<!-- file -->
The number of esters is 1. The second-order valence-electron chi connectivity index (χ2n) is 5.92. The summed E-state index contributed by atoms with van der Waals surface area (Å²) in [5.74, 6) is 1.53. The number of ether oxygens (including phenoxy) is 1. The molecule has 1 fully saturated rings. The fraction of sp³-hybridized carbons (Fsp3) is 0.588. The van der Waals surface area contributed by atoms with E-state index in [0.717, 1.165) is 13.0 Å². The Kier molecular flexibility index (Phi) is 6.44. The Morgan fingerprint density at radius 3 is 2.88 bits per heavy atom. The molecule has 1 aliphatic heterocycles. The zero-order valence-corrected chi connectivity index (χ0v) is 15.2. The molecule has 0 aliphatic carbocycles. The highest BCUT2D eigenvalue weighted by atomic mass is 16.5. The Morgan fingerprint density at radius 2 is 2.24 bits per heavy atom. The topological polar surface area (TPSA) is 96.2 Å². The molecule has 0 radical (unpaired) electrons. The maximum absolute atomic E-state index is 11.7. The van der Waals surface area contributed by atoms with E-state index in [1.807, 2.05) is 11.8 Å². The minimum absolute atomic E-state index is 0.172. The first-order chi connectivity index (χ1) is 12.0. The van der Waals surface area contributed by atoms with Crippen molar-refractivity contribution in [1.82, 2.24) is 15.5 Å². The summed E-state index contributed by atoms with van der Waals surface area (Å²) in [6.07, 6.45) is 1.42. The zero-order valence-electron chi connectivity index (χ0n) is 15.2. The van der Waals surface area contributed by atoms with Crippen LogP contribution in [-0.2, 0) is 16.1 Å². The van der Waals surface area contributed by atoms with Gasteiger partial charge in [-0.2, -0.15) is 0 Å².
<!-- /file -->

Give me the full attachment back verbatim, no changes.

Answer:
The number of esters is 1. The second-order valence-electron chi connectivity index (χ2n) is 5.92. The summed E-state index contributed by atoms with van der Waals surface area (Å²) in [5.74, 6) is 1.53. The number of ether oxygens (including phenoxy) is 1. The molecule has 1 fully saturated rings. The fraction of sp³-hybridized carbons (Fsp3) is 0.588. The van der Waals surface area contributed by atoms with E-state index in [0.717, 1.165) is 13.0 Å². The Kier molecular flexibility index (Phi) is 6.44. The Morgan fingerprint density at radius 3 is 2.88 bits per heavy atom. The molecule has 1 aliphatic heterocycles. The zero-order valence-corrected chi connectivity index (χ0v) is 15.2. The molecule has 0 aliphatic carbocycles. The highest BCUT2D eigenvalue weighted by atomic mass is 16.5. The Morgan fingerprint density at radius 2 is 2.24 bits per heavy atom. The topological polar surface area (TPSA) is 96.2 Å². The molecule has 0 radical (unpaired) electrons. The maximum absolute atomic E-state index is 11.7. The van der Waals surface area contributed by atoms with E-state index in [1.807, 2.05) is 11.8 Å². The minimum absolute atomic E-state index is 0.172. The first-order chi connectivity index (χ1) is 12.0. The van der Waals surface area contributed by atoms with Crippen molar-refractivity contribution in [1.82, 2.24) is 15.5 Å². The summed E-state index contributed by atoms with van der Waals surface area (Å²) in [6.07, 6.45) is 1.42. The zero-order valence-electron chi connectivity index (χ0n) is 15.2. The van der Waals surface area contributed by atoms with Crippen LogP contribution in [-0.2, 0) is 16.1 Å². The van der Waals surface area contributed by atoms with Gasteiger partial charge in [-0.2, -0.15) is 0 Å².